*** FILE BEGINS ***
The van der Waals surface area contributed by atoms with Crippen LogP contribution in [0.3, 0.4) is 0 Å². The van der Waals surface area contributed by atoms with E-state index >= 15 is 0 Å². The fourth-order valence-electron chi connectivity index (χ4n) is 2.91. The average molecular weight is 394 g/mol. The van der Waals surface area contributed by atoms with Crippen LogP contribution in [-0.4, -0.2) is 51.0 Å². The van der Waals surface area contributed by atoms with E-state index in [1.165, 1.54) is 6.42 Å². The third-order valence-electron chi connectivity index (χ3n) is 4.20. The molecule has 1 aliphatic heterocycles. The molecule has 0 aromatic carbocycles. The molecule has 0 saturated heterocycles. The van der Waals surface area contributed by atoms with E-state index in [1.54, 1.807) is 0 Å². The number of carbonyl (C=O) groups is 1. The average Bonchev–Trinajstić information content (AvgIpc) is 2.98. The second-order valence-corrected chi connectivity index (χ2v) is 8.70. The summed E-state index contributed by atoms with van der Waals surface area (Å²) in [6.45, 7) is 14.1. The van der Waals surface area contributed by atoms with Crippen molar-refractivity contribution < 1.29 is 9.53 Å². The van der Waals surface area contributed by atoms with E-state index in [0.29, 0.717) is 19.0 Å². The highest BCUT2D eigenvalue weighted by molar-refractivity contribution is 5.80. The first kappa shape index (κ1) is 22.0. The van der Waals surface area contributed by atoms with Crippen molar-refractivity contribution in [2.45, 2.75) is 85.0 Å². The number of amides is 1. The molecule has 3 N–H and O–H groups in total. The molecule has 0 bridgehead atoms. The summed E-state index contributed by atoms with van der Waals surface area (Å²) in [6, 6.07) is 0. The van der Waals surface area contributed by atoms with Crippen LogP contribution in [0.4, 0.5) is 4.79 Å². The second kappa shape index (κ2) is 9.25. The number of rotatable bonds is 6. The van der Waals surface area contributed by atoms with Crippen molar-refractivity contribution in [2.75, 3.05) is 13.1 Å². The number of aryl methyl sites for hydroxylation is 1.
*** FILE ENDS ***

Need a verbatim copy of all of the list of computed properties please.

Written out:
The van der Waals surface area contributed by atoms with Crippen LogP contribution in [0.3, 0.4) is 0 Å². The van der Waals surface area contributed by atoms with E-state index >= 15 is 0 Å². The fourth-order valence-electron chi connectivity index (χ4n) is 2.91. The average molecular weight is 394 g/mol. The van der Waals surface area contributed by atoms with Crippen LogP contribution in [-0.4, -0.2) is 51.0 Å². The van der Waals surface area contributed by atoms with E-state index in [1.165, 1.54) is 6.42 Å². The third-order valence-electron chi connectivity index (χ3n) is 4.20. The molecule has 1 aliphatic heterocycles. The molecule has 0 aromatic carbocycles. The molecule has 0 saturated heterocycles. The van der Waals surface area contributed by atoms with E-state index in [1.54, 1.807) is 0 Å². The number of carbonyl (C=O) groups is 1. The average Bonchev–Trinajstić information content (AvgIpc) is 2.98. The second-order valence-corrected chi connectivity index (χ2v) is 8.70. The summed E-state index contributed by atoms with van der Waals surface area (Å²) in [6.45, 7) is 14.1. The van der Waals surface area contributed by atoms with Crippen molar-refractivity contribution < 1.29 is 9.53 Å². The van der Waals surface area contributed by atoms with E-state index in [0.29, 0.717) is 19.0 Å². The highest BCUT2D eigenvalue weighted by molar-refractivity contribution is 5.80. The first kappa shape index (κ1) is 22.0. The van der Waals surface area contributed by atoms with Crippen molar-refractivity contribution in [2.45, 2.75) is 85.0 Å². The number of amides is 1. The molecule has 3 N–H and O–H groups in total. The molecule has 0 bridgehead atoms. The summed E-state index contributed by atoms with van der Waals surface area (Å²) in [6, 6.07) is 0. The van der Waals surface area contributed by atoms with Crippen LogP contribution in [0.4, 0.5) is 4.79 Å². The second kappa shape index (κ2) is 9.25. The number of rotatable bonds is 6. The van der Waals surface area contributed by atoms with Crippen molar-refractivity contribution in [2.75, 3.05) is 13.1 Å². The number of aryl methyl sites for hydroxylation is 1.